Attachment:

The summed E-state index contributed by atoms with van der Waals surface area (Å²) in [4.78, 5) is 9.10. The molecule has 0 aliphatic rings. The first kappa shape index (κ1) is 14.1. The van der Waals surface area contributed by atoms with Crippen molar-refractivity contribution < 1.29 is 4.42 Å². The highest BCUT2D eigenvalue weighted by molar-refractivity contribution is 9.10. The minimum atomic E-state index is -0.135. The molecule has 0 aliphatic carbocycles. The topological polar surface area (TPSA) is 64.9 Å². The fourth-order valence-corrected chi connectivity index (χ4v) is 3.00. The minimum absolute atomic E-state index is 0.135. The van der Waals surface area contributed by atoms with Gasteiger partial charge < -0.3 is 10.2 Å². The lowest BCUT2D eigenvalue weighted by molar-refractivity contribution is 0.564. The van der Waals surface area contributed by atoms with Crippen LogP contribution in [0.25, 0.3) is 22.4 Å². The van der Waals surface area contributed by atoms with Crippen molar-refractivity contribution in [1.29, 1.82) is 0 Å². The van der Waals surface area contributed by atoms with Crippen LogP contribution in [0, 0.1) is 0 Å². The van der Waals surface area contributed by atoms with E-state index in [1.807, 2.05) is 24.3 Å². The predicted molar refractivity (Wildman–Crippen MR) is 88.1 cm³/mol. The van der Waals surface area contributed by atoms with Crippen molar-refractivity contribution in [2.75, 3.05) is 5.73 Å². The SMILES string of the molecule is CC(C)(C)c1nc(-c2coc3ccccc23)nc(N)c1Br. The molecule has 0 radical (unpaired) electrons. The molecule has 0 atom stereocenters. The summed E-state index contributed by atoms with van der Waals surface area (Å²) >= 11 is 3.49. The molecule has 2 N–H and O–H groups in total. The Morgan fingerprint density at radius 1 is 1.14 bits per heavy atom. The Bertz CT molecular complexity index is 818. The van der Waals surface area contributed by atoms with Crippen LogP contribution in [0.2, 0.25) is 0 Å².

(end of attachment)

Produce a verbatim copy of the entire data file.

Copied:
The summed E-state index contributed by atoms with van der Waals surface area (Å²) in [4.78, 5) is 9.10. The molecule has 0 aliphatic rings. The first kappa shape index (κ1) is 14.1. The van der Waals surface area contributed by atoms with Crippen molar-refractivity contribution < 1.29 is 4.42 Å². The highest BCUT2D eigenvalue weighted by molar-refractivity contribution is 9.10. The minimum atomic E-state index is -0.135. The molecule has 0 aliphatic carbocycles. The topological polar surface area (TPSA) is 64.9 Å². The fourth-order valence-corrected chi connectivity index (χ4v) is 3.00. The minimum absolute atomic E-state index is 0.135. The van der Waals surface area contributed by atoms with Gasteiger partial charge < -0.3 is 10.2 Å². The lowest BCUT2D eigenvalue weighted by molar-refractivity contribution is 0.564. The van der Waals surface area contributed by atoms with Crippen LogP contribution in [0.25, 0.3) is 22.4 Å². The van der Waals surface area contributed by atoms with Crippen molar-refractivity contribution in [1.29, 1.82) is 0 Å². The van der Waals surface area contributed by atoms with Crippen LogP contribution in [0, 0.1) is 0 Å². The van der Waals surface area contributed by atoms with E-state index in [1.807, 2.05) is 24.3 Å². The predicted molar refractivity (Wildman–Crippen MR) is 88.1 cm³/mol. The van der Waals surface area contributed by atoms with Crippen molar-refractivity contribution in [2.75, 3.05) is 5.73 Å². The SMILES string of the molecule is CC(C)(C)c1nc(-c2coc3ccccc23)nc(N)c1Br. The molecule has 0 radical (unpaired) electrons. The molecule has 0 atom stereocenters. The summed E-state index contributed by atoms with van der Waals surface area (Å²) >= 11 is 3.49. The molecule has 2 N–H and O–H groups in total. The Morgan fingerprint density at radius 1 is 1.14 bits per heavy atom. The Bertz CT molecular complexity index is 818. The van der Waals surface area contributed by atoms with Crippen LogP contribution in [0.2, 0.25) is 0 Å².